Acacia has a unique history amongst woods, in that the furnishings of the Biblical tabernacle, sometimes referred to as the “Tabernacle of Moses” were made out of acacia wood. Some translations of the Bible use the term “shittam tree” rather than acacia, but the shittam is one of the many variants of the acacia. But why was this wood chosen? Biblical scholars state that it was chosen because it cannot decay. While that might be a bit of an overstatement, the wood is extremely durable, water resistant, and also resistant to mold and insects. Natural oils in the wood make it resistant to dry rot.
In a more modern vein, acacia was chosen as the choice wood of the Royal Navy, during the age of sail, due to its durability. While the United Kingdom was a globe-spanning empire, it should be noted that the various varieties of the acacia did not grow in England, but required warmer climates; therefore, all acacia used in the building of British ships had to be imported from other parts of the British Empire.
There are actually over 1,300 related trees in the acacia family and wood that is sold as acacia can come from any of them. While the color may vary, ranging from honey tones to rich browns; most acacia is medium to dark brown with stunning grain patterns. The grain tends to be wavy, including tiger strips and birds eyes, characteristics that stand out and make the wood truly attractive, either for furniture or flooring.
The various varieties of the acacia grow rather rapidly, making it a sustainable material. Nevertheless, the price is rather high, considerably more than domestic hardwoods. Some of that cost is attributable to it being an imported wood that grows in hotter climates, but much is due to the hardness of the acacia wood, making it difficult to cut. Another factor that drives the cost up is that it must be dried very slowly to prevent warping and cracking.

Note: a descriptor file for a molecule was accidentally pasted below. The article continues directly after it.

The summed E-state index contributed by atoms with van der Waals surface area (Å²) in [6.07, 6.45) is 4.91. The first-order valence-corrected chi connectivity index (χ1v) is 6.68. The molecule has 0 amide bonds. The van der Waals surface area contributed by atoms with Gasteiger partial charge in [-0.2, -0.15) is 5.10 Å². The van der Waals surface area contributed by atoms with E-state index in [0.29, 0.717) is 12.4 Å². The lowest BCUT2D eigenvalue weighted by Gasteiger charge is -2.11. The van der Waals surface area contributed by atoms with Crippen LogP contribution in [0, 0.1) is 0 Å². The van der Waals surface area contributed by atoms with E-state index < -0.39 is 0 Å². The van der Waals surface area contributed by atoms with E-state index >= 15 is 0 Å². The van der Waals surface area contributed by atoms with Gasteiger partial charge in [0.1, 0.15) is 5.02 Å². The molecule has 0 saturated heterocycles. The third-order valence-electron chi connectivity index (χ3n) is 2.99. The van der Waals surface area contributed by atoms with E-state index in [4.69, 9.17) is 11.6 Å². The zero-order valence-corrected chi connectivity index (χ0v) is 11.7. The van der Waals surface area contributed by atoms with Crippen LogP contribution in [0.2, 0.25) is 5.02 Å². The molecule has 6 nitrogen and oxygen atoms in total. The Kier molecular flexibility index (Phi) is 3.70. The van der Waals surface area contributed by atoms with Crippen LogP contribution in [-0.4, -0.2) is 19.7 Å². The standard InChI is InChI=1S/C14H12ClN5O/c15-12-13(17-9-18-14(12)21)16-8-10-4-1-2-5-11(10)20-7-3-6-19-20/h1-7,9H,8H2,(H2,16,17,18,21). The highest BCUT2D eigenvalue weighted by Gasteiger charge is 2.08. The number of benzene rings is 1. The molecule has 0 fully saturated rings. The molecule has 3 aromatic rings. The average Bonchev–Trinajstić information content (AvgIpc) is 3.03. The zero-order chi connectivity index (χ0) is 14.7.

Acacia is heat-sensitive, so should not be used near a heat source. Excessive heat can cause it to warp and crack. It also has a tendency to change color, graying over time. This process can be stopped by proper maintenance of whatever finish is used on the wood.
More than anything, acacia is used for the manufacture of furniture and cabinetry, where the beautiful grain of the wood can be shown off. It is a favorite for use in situations where there is contact with water, due to its natural water resistance. However, it is not waterproof and should still be finished. Due to the hardness of the wood, it is very scratch resistant, allowing acacia wood furniture to remain beautiful for years, even when mistreated. The finish may give out, but the surface of the wood beneath will not. Acacia is harder than oak, maple and teak; woods that are traditionally known for their hardness. It is commonly thought of as being the hardest wood in the world, although there are several woods that are harder. However, in all fairness, those woods are not in as common use as acacia is.
Acacia is also used extensively in places where an attractive wood might be needed, such as in knife scales, pistol grips and other decorative wood items. Highly figured pieces and burls are favored for these applications.
It can be challenging finding acacia wood for sale in the United States, although there is no restriction on the import of the wood. Veneer is available for about three times the price of walnut veneer. Acacia plywood, for making cabinetry, is a special order item and must be purchased in quantity.